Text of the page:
Promotion: Treater, Art Form and Joke

Anthony F. McGann, University of Wyoming
[ to cite ]:
Anthony F. McGann (1984) ,"Promotion: Treater, Art Form and Joke", in NA - Advances in Consumer Research Volume 11, eds. Thomas C. Kinnear, Provo, UT : Association for Consumer Research, Pages: 438.

Advances in Consumer Research Volume 11, 1984      Page 438

PROMOTION: TREATER, ART FORM AND JOKE

Anthony F. McGann, University of Wyoming

The three preceding papers are aligned by virtue of their topic. Each addresses aspects of advertising and promotion. However, these papers are different, one from another, in several important ways.

The first paper, by Gardner and Strang proposes an alternative path by which consumers move from promotion toward purchase. This new pathway is constructed from the notion of a script. I think the authors should be gently chided for furnishing something less than a definition of what is meant by the term, "script". In fairness, though, this definition is available elsewhere.

Perhaps it is not accidental that the term script suggests the theater. There, scripts are written, rehearsed, routinized boundaries of the way in which the dramaturgical climax is to be approached and then resolved. The present paper implies that consumers may well be using a cognitive construct as a way of responding to marketplace promotions that has many of these theatrical properties.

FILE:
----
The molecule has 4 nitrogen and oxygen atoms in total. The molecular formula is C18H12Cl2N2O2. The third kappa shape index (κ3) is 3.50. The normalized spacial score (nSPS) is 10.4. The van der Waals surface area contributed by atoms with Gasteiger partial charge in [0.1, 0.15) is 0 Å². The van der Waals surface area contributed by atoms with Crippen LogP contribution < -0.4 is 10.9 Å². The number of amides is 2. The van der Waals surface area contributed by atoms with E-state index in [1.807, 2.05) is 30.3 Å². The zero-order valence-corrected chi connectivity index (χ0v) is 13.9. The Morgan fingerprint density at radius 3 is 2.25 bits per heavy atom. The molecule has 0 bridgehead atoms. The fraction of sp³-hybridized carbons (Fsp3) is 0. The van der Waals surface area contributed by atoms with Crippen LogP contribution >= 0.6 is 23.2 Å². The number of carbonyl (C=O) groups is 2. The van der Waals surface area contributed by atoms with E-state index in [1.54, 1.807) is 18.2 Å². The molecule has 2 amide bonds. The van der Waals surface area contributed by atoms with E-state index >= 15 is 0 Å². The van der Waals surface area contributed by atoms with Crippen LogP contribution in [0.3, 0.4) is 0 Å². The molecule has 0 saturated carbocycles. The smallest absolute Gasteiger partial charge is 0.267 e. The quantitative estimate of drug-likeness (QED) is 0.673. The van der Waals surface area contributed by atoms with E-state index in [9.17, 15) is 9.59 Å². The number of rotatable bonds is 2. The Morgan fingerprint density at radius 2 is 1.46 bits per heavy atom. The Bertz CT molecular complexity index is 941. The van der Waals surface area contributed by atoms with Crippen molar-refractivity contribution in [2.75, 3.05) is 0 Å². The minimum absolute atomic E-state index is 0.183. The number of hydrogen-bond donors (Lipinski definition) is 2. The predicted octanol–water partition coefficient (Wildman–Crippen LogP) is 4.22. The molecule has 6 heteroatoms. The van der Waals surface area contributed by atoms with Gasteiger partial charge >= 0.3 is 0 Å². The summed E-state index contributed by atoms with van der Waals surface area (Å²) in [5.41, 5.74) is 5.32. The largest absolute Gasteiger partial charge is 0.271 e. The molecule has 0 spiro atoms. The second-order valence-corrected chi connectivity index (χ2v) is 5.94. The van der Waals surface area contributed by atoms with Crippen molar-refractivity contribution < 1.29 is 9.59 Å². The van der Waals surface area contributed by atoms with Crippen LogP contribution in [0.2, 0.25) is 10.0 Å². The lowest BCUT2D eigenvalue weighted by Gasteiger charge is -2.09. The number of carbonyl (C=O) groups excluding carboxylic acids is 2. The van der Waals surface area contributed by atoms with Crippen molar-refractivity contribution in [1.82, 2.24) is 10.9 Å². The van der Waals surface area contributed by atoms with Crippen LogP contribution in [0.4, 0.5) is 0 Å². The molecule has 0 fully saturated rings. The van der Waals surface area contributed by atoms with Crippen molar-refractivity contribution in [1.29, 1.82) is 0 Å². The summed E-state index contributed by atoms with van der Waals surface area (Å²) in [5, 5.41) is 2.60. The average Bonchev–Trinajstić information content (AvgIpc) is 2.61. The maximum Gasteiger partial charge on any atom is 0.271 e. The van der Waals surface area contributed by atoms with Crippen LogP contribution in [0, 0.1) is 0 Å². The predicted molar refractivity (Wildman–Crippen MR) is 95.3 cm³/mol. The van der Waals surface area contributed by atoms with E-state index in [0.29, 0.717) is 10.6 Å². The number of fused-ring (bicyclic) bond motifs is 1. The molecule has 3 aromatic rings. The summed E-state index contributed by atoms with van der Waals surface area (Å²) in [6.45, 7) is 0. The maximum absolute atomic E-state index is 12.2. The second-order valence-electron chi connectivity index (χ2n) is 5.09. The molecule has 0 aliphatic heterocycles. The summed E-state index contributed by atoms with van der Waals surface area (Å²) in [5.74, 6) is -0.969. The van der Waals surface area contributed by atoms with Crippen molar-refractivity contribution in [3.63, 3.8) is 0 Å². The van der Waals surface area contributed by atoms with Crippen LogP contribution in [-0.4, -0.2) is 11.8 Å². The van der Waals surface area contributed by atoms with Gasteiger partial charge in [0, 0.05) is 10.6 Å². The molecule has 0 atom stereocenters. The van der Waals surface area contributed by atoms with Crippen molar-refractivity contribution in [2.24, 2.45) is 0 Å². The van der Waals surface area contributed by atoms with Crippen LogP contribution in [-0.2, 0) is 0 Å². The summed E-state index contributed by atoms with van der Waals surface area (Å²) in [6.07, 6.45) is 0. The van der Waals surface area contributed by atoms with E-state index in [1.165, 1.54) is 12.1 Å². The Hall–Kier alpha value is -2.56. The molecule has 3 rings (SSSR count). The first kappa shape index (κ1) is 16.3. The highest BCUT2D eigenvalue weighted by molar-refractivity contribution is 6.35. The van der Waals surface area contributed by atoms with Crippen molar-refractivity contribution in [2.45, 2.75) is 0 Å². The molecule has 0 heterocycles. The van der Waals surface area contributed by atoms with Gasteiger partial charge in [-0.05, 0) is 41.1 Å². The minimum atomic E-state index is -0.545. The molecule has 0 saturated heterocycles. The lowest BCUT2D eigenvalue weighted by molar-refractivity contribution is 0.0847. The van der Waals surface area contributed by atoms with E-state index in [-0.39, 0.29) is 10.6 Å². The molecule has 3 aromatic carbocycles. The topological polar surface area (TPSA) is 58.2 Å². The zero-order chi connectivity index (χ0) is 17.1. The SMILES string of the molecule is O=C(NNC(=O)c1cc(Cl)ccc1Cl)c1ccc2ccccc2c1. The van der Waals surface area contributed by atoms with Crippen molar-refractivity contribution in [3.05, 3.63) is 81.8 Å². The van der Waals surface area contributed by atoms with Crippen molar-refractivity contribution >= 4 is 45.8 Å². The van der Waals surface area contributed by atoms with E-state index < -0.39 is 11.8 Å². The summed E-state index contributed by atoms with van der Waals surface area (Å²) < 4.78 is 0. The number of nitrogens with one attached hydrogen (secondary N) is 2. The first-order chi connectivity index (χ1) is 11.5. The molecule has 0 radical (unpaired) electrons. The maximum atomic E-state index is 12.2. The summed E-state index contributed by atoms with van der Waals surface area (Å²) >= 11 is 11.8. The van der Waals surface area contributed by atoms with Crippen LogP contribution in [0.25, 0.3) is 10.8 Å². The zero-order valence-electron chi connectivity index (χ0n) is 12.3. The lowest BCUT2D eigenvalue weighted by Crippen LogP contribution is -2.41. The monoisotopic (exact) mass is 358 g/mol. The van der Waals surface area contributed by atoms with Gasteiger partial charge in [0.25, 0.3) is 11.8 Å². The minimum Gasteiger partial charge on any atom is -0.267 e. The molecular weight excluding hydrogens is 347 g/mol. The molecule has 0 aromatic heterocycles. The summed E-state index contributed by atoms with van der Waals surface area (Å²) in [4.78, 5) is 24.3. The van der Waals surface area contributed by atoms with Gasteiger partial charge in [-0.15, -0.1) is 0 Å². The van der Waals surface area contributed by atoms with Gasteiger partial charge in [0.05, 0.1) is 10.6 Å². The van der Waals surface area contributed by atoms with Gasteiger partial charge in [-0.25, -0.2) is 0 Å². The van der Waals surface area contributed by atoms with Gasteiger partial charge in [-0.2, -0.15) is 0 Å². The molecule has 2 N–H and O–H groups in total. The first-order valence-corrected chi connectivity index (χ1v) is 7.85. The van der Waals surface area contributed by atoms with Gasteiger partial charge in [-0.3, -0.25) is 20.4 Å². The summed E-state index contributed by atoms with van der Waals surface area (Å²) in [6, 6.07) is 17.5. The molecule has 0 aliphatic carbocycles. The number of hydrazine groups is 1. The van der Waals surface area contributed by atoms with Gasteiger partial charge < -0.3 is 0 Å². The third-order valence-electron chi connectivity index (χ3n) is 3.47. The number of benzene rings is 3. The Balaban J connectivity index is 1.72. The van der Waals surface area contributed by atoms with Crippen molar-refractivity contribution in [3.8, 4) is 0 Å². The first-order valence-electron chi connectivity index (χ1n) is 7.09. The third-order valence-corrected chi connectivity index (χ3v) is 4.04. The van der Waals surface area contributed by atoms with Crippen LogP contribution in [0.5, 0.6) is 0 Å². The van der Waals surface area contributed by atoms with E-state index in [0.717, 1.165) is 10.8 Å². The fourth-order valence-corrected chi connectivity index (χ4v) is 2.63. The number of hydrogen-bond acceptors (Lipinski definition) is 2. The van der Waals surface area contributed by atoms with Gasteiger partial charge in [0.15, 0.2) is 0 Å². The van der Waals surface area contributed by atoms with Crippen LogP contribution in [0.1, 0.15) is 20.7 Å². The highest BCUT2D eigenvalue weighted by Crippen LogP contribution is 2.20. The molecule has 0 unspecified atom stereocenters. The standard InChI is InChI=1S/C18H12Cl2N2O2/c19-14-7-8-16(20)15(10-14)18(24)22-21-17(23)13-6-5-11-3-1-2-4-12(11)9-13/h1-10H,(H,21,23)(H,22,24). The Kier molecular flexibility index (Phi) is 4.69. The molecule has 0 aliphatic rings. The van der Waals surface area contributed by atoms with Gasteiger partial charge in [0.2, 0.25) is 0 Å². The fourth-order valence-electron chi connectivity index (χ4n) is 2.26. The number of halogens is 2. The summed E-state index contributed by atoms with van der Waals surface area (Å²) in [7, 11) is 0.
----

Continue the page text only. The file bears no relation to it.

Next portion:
As an addition to buyer theory, the concept of script as part of the consumer response to marketplace promotions must bear the altogether justified scientific burdens. Beyond validity and reliability, my impression is that the authors will have to be exceptionally assiduous in demonstrating the parsimony of this construct as well as its competitive advantages over other promising research lines which address buyer reactions to prices and price reductions. Among these, a "Weber's Law" which incorporates the notion of ambient price level and a just noticeable difference may be the most robust competitor facing a "scripts" theory. And, as has been the case with other dramaturgical orientations and explanations of behavior, measurement problems associated with collecting empirical evidence for the value of scripts are likely to be as severe as those encountered in establishing symbolic interaction as a mainstream sociological perspective. Nonetheless, script explanations provide an intriguing and potentially valuable research development. Most of use will be following closely the forthcoming empirical work.

In the next two papers by Hirschman and Solomon and bs Duncan, Nelson, and Frontczak, the focus is shifted from theories of behavior to practical elements contained in advertisements. While these share a common bond in that they have common implicit assumptions about the components needed to assemble an advertisement, they are different research efforts and deserve separate analYsis.